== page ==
Cluster schedulers promise us ease of deployment with ultimate scalability. We designed an ambitious challenge to test these promises: schedule one million containers. We call this the Million Container Challenge (C1M).
HashiCorp prides itself on creating technically excellent software, and the C1M is a test to showcase this. We tested Nomad against the C1M to ensure that we meet the needs of our users at any scale.
A cluster of five Nomad servers scheduled one million containers in less than five minutes, a rate of 3,750 containers per second. Details and observations of this benchmark are explained below.
Thank you to Google for providing the credits and support necessary to run the infrastructure for the C1M on Google Cloud.
We ran both a C100K (100,000 containers) and C1M with the following cluster configurations. For each cluster configuration, we ran five Nomad servers. The cluster size below is number of Nomad clients, and does not include the additional servers.
Our partners at Google generously provided the credits to run this amount of compute on Google Compute Engine. The strong and consistent performance of Google Cloud made the entire testing process efficient. We used Terraform to spin up thousands of resources in minutes.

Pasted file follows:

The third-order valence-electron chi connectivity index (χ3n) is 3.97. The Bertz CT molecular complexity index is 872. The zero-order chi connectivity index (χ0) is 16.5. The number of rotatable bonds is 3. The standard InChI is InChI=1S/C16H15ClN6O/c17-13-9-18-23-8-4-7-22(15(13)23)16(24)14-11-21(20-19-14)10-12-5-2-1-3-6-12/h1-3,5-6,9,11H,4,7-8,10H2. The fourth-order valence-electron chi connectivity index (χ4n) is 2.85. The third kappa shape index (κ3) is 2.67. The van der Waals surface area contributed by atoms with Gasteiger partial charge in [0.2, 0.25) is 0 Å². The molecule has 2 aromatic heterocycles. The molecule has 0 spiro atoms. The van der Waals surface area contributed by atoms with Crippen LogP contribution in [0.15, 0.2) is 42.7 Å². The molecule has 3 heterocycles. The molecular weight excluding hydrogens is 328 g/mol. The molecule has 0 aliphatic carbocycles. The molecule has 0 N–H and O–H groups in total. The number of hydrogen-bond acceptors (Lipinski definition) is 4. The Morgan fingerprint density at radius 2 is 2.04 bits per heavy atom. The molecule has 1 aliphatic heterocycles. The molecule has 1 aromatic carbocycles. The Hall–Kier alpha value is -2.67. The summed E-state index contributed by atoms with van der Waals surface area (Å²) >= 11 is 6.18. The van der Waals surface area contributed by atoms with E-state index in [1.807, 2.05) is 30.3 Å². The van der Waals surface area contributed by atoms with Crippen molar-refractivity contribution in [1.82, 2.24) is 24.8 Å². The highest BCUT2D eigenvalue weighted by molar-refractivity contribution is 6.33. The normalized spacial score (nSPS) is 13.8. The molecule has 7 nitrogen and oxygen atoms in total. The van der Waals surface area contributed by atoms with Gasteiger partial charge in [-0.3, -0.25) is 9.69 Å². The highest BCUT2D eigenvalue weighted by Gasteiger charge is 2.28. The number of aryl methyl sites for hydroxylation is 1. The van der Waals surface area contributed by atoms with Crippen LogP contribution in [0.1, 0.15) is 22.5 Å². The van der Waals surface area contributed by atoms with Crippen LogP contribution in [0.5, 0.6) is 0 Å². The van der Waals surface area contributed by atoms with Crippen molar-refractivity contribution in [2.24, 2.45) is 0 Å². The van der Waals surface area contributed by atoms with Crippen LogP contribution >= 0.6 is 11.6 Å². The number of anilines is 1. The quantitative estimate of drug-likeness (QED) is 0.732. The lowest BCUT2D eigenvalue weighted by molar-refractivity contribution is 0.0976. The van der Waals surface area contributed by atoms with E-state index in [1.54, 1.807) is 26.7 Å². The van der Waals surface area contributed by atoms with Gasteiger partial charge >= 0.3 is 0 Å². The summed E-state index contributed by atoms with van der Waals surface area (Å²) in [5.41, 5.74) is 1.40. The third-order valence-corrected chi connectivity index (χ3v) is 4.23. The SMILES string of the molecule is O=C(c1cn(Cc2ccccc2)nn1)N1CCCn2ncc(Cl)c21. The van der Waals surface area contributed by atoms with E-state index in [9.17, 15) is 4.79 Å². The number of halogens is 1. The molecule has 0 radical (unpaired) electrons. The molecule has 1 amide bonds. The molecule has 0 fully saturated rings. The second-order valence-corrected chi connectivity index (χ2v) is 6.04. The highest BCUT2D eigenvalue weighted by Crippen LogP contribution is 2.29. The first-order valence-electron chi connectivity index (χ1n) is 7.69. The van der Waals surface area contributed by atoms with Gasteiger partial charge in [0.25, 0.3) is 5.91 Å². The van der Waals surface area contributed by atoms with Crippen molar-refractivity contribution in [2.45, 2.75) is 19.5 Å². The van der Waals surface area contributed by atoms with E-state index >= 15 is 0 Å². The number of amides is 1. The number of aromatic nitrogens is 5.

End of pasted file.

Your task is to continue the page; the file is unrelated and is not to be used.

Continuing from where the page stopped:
A job is a declaration of work submitted to the scheduler. A job is composed of many tasks. A task is an application to run, which is a Docker container running a simple Go service in this test. Nomad can also schedule other tasks such as VMs, binaries, etc.
We could have submitted 1 job with 1,000,000 tasks for the C1M. Instead, we broke down the tasks into many jobs in an even split in order to provide more strain on the scheduler as well as better represent real world scenarios where many jobs would be running.
To make the benchmark even more strenuous and realistic, we designed the jobs to have constraints on which nodes can run the tasks. This forces the scheduler to evaluate and check constraints in addition to pure binpacking.
For full technicals of the C1M setup, including the Docker images used, the Nomad job specification, Terraform scripts, and more please see the full technical README of the C1M. The linked repository can also be used to reproduce any of these results.
We begin by looking at the results for the C100K, since interesting observations can be drawn by comparing these results to the C1M results shown later.
The Y-axis is number of containers. The X-axis is time (milliseconds). There are three lines on the graph: